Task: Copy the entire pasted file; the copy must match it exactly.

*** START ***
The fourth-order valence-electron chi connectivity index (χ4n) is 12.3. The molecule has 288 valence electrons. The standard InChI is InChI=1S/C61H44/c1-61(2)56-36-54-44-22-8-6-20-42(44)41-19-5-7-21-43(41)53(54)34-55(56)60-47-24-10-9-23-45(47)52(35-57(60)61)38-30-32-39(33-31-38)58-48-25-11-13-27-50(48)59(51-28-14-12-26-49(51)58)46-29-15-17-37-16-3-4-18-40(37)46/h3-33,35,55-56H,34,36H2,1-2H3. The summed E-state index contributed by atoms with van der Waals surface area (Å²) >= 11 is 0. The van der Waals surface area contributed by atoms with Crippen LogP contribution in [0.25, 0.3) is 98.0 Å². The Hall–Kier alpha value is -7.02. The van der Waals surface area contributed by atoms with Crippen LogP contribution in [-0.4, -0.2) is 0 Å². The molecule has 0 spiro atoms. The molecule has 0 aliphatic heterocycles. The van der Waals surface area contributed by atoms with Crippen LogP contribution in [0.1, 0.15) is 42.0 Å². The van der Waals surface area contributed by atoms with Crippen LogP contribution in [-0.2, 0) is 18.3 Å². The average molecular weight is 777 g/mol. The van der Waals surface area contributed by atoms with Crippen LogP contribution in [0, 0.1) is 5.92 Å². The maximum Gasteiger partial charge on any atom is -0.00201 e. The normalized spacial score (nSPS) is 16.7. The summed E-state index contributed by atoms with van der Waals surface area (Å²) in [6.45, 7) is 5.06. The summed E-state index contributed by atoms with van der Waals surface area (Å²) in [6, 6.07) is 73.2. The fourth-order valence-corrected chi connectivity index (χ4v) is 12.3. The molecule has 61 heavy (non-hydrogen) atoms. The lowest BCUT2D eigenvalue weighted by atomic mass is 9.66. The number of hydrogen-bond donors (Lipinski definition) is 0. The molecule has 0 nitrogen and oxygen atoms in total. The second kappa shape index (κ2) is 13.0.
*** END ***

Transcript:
The fourth-order valence-electron chi connectivity index (χ4n) is 12.3. The molecule has 288 valence electrons. The standard InChI is InChI=1S/C61H44/c1-61(2)56-36-54-44-22-8-6-20-42(44)41-19-5-7-21-43(41)53(54)34-55(56)60-47-24-10-9-23-45(47)52(35-57(60)61)38-30-32-39(33-31-38)58-48-25-11-13-27-50(48)59(51-28-14-12-26-49(51)58)46-29-15-17-37-16-3-4-18-40(37)46/h3-33,35,55-56H,34,36H2,1-2H3. The summed E-state index contributed by atoms with van der Waals surface area (Å²) >= 11 is 0. The van der Waals surface area contributed by atoms with Crippen LogP contribution in [0.25, 0.3) is 98.0 Å². The Hall–Kier alpha value is -7.02. The van der Waals surface area contributed by atoms with Crippen LogP contribution in [-0.4, -0.2) is 0 Å². The molecule has 0 spiro atoms. The molecule has 0 aliphatic heterocycles. The van der Waals surface area contributed by atoms with Crippen LogP contribution in [0.1, 0.15) is 42.0 Å². The van der Waals surface area contributed by atoms with Crippen LogP contribution in [-0.2, 0) is 18.3 Å². The average molecular weight is 777 g/mol. The van der Waals surface area contributed by atoms with Crippen LogP contribution in [0, 0.1) is 5.92 Å². The maximum Gasteiger partial charge on any atom is -0.00201 e. The normalized spacial score (nSPS) is 16.7. The summed E-state index contributed by atoms with van der Waals surface area (Å²) in [6.45, 7) is 5.06. The summed E-state index contributed by atoms with van der Waals surface area (Å²) in [6, 6.07) is 73.2. The fourth-order valence-corrected chi connectivity index (χ4v) is 12.3. The molecule has 61 heavy (non-hydrogen) atoms. The lowest BCUT2D eigenvalue weighted by atomic mass is 9.66. The number of hydrogen-bond donors (Lipinski definition) is 0. The molecule has 0 nitrogen and oxygen atoms in total. The second kappa shape index (κ2) is 13.0.